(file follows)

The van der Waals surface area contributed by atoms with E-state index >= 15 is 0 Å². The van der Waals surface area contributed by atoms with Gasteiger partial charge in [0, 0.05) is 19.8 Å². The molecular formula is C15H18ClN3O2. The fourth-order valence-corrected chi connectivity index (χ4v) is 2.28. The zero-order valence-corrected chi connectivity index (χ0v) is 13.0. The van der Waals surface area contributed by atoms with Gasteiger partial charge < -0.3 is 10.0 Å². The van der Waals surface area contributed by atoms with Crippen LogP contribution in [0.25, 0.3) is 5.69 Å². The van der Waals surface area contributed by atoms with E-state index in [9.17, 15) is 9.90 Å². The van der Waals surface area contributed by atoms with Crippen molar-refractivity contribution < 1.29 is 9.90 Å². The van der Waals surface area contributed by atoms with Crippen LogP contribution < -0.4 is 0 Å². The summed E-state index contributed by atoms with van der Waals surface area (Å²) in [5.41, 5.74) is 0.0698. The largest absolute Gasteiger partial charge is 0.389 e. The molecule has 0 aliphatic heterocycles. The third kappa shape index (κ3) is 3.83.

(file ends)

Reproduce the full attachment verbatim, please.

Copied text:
The van der Waals surface area contributed by atoms with E-state index >= 15 is 0 Å². The van der Waals surface area contributed by atoms with Gasteiger partial charge in [0, 0.05) is 19.8 Å². The molecular formula is C15H18ClN3O2. The fourth-order valence-corrected chi connectivity index (χ4v) is 2.28. The zero-order valence-corrected chi connectivity index (χ0v) is 13.0. The van der Waals surface area contributed by atoms with Gasteiger partial charge < -0.3 is 10.0 Å². The van der Waals surface area contributed by atoms with Crippen LogP contribution in [0.25, 0.3) is 5.69 Å². The van der Waals surface area contributed by atoms with E-state index in [9.17, 15) is 9.90 Å². The van der Waals surface area contributed by atoms with Crippen molar-refractivity contribution < 1.29 is 9.90 Å². The van der Waals surface area contributed by atoms with Crippen LogP contribution < -0.4 is 0 Å². The summed E-state index contributed by atoms with van der Waals surface area (Å²) in [5.41, 5.74) is 0.0698. The largest absolute Gasteiger partial charge is 0.389 e. The molecule has 0 aliphatic heterocycles. The third kappa shape index (κ3) is 3.83.